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USDA helps finance UMES graduate housing

  • Friday, November 15, 2013

    PRINCESS ANNE, MD. - (Nov. 15, 2013) - The U.S. Department of Agriculture announced this week it would help the Maryland Hawk Corp. with financing the construction of apartment-style housing for graduate students who attend the University of Maryland Eastern Shore.

    The agency's deputy secretary, Krysta Harden, visited UMES to deliver the news that the federal government had arranged for the university's private, non-profit affiliate to borrow $12.7 million in low- interest loans to launch the project.

    Chase Plaza is south of Princess Anne"We're able to get affordable loans at lower interest rates, and it'll make the per-monthly rent for the students very affordable," said Jerry Redden, who directs the Maryland Hawk Corp. "That's a high priority. It's not only the living experience, but the affordability of it."

    Construction is expected to start in December and the first 90 of 144 units could be ready for occupancy before the start of the next academic year in late August 2014. The housing complex will be built on 38 acres adjacent to U.S. Rt. 13, two miles south of campus in an area known as Chase Plaza due west of Washington High School.

    UMES currently provides no housing for its nearly 700 graduate students.

    "Housing is a significant decision - part of that decision (where to study) is choice," Harden said. "This allows the university to be able to be more competitive in certain programs and to allow more students to live right here, participate (and) be part of this community,"

    UMES President Juliette B. Bell said she supports the Maryland Hawk Corp.'s plan to provide housing specifically for graduate students because it will help the university grow its post-baccalaureate programs, especially allied health training and marine sciences.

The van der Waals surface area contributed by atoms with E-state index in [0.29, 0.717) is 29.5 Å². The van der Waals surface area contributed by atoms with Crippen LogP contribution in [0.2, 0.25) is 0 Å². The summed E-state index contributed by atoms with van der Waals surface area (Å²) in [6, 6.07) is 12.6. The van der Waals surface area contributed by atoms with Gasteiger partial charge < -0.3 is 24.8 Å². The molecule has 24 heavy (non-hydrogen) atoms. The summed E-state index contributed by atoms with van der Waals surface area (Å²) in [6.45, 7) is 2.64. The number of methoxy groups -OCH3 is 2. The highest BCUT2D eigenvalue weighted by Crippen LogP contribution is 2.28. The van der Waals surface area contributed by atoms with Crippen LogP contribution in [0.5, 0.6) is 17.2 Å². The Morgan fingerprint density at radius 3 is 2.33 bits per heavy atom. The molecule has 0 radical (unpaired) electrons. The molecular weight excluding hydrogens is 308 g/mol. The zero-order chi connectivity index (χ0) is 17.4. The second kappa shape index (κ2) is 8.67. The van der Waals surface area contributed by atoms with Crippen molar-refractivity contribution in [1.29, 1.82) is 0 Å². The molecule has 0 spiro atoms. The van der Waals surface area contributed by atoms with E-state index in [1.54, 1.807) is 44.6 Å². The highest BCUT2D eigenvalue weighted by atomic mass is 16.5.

In 2010, UMES added a year-round doctorate-degree program to train pharmacists and this semester began offering masters-level instruction in physician assistant studies. Faculty in both disciplines encourage group study as well as work on collaborative projects, so students able to live near each other - and close to campus - will be an advantage.

    Sarah Abdella, a first-year graduate student in physician assistant studies, predicts her peers will embrace "having not to worry so much about an additional expense in addition to tuition and books and equipment, and whatever else you need for school. Housing should not have to be such a big burden."

    Harden acknowledged the public often views the USDA as "a department that helps protect our food supply and the farmers that grow it. What many do not know is that USDA is much more than that."

    USDA's Rural Development program "takes pride in addressing needs that are specific to local communities," Harden said. Somerset County, home to a public land-grant university, easily fits that profile.

    The Maryland Hawk Corp.'s mission is "identifying, coordinating, and maximizing the assets and strengths of UMES that will provide direct economic value to the region."

    Since 2009, Harden noted that USDA has invested in thousands of "essential community projects that have benefitted millions of rural residents."  In the past year, USDA made about 1,400 community facilities loans and grants worth more than $1.4 billion.

    USDA Rural Development awarded the Maryland Hawk Corp. a $7.6 million Community Facilities Direct Loan and guaranteed another $5.1 million loan